Recycling waste is often viewed as a contemporary act of “green citizenship,” which began alongside the 1970s hippie environmental movement. While the term ‘recycling’ was created during the 1970s, the history of recycling goes back much farther than the late 20th century.
Defining the term recycling in a historical setting, however, is rather difficult. Does it mean everyday reuse of items on a local level, or nationalised transformation of materials? For everyday reuse, this goes back to the start of time. The concept of fixing and reusing items is edging away from our “throwaway society” culture, however, prior to this, almost everyone was recycling products within their homes.
Therefore, this article will track specifically the history of recycling, as opposed to reuse. When local governments and private businesses began treating and recycling waste to be redistributed into society.
As far as historians are aware, the first recorded recycling of paper took place in Japan in 1031. Paper mills existed, however they were state run and used only virgin raw materials. As the Heian Imperial Court lost power, private estate owners took over as the dominators of the paper market. In order to maximise output and conserve material sources, they would recycle paper by boiling it down to a pulp.
1690: Philadelphia, USA
The Rittenhouse Mill in Philadelphia is our next stop. They used fibres from textile waste to make recycled paper. This was the United States’ first paper mill.
1776: New York, USA
Metal recycling began during the American Revolution. Americans would melt down metal statues and other metal products in order to make more bullets to fight the British. The statues, unsurprisingly, were of British monarchs. King George III made 42,088 bullets.
1813: West Yorkshire, UK
A Batley local, Benjamin Law, created “The Shoddy Process.” This saw new wool being made from old clothes, mixing the old wool with virgin wool to produce new products.
1897: New York City, USA
1897 saw the creation of the first Material Recovery Centre. Solid waste items were sent to these centres to be sorted into separate waste streams. Then, they could be picked up by local people or businesses to be reused.
1904: Chicago, USA
Mass-scale aluminium production rose at the end of the 19th century. The result was the creation of the first aluminum can recycling plants.
The World Wars
Both World War I and World War II saw a huge rise in recycling and reuse initiatives as imports were limited. Subsistence living and internal recycling was central to the war effort on both sides across the globe. These wars saw the introduction of the first official nationalised recycling program. Governments reached out to the public, requesting they become more aware of the amount of waste they produced, while also enforcing a more rigid waste management system.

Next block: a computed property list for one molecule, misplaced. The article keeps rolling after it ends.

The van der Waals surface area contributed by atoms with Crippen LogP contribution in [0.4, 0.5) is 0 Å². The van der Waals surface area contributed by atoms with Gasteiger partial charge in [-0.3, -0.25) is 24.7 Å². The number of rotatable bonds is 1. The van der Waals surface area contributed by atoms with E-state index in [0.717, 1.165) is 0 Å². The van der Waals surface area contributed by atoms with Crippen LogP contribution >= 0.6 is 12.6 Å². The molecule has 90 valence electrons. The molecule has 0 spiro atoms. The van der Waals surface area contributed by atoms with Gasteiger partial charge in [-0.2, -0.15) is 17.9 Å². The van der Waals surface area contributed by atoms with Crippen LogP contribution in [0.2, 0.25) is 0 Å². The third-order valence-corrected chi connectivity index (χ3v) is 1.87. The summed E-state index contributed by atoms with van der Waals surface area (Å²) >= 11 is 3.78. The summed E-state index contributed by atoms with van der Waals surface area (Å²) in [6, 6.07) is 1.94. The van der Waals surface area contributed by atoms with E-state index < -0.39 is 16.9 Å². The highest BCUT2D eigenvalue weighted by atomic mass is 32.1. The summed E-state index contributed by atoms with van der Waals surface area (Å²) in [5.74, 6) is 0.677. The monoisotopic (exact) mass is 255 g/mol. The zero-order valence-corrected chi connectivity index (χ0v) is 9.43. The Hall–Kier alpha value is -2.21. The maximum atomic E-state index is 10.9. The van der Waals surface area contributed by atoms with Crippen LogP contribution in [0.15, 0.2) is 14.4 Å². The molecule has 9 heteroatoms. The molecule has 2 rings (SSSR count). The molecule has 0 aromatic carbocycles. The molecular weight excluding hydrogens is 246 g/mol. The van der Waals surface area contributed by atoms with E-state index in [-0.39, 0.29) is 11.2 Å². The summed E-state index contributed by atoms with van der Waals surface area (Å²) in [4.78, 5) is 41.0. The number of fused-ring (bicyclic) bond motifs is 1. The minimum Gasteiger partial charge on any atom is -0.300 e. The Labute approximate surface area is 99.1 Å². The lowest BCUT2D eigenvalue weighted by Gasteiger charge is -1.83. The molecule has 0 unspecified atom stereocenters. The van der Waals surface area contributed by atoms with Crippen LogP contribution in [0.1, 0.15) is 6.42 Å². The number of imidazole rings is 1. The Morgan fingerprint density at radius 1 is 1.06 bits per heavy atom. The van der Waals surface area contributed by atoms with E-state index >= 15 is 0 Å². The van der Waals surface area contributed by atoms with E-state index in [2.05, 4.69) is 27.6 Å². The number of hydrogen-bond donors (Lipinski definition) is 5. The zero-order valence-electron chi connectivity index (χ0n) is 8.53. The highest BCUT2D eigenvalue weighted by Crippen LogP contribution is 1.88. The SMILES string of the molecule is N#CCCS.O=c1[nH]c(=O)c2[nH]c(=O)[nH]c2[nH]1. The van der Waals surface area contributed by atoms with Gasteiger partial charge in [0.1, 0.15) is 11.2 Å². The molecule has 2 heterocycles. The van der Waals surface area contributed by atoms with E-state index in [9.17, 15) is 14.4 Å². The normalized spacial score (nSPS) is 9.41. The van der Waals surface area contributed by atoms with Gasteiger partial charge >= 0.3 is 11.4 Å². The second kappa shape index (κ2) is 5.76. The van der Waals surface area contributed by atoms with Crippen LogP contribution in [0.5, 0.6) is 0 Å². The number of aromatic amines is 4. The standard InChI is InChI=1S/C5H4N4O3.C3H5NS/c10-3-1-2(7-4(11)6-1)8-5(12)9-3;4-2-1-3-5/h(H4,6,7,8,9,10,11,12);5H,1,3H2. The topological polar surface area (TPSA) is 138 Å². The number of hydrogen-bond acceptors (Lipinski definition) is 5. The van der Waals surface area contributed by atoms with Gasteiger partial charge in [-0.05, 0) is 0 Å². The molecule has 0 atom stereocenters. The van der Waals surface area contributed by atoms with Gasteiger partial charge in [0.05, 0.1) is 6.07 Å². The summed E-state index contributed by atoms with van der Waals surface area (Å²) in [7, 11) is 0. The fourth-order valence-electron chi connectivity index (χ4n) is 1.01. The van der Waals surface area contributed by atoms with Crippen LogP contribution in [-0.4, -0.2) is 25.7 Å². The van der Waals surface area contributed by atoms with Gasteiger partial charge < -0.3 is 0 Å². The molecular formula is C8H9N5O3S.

Waste cooking fats were collected at butcher shops to be used by the Ministry of Defence as explosive fuel.
1955: United States
The 1950s saw somewhat of a U-turn on recycling rates. The rise of mass consumerism saw a rise in ‘throwaway living.’ This rise of the single-use lifestyle was highlighted by LIFE magazine in 1955. The article was positive about this new culture, and pushed the general population, and corporations away from promoting recycling and environmental protection.
1970: United States
23 year-old student Gary Anderson entered the Container Corporation of America competition for a new recycling symbol. He won, and the famous ‘Mobius Loop’ is still the global symbol for recycling today.
1970 also saw the first Earth Day. Created by activist John McConnell in San Francisco, Earth Day aimed to celebrate earth and nature. It also aimed to bring national attention to waste management and recycling. This celebration still happens today, globally.
1977: South Yorkshire, UK
Barnsley, South Yorkshire saw the first ever Bottle Bank. Glass is one of few infinite recyclable materials, it does not lose quality. Therefore, bottle banks were a pivotal point of recycling history.
1974: Missouri, USA
University City in Missouri were the first to introduce curbside recycling programs. Waste producers could place their recyclable waste on the roadside to be collected and treated.
1983: Ontario, Canada
Ontario was the first to establish a complex domestic household recycling system. The ‘Blue Box System’ helped households sort their recyclable waste.
The German government passed a law shifting all responsibility of packaging life cycles to the producers. This saw the birth of corporate environmental responsibility.
Recycling electronics recieved little attention before the end of the 20th century. Switzerland made history when they created an electronic waste recycling system. Electronic waste could be collected and recycled free of charge.
The European Union (EU) created a law for waste electrical and electronic equipment (WEEE). The goal was to improve e-waste recycling. The law is still in place and continues to be revised today.
In 2003, the British government introduced the Household Waste Recycling Act. The law stated that all local authorities must collect at least two types of recyclable waste materials from households by 2010.
The introduction of the 5p single-use plastic bag charge. This charge sparked the birth of taxing single-use plastic. The result was an 80% drop in plastic bag use in the UK.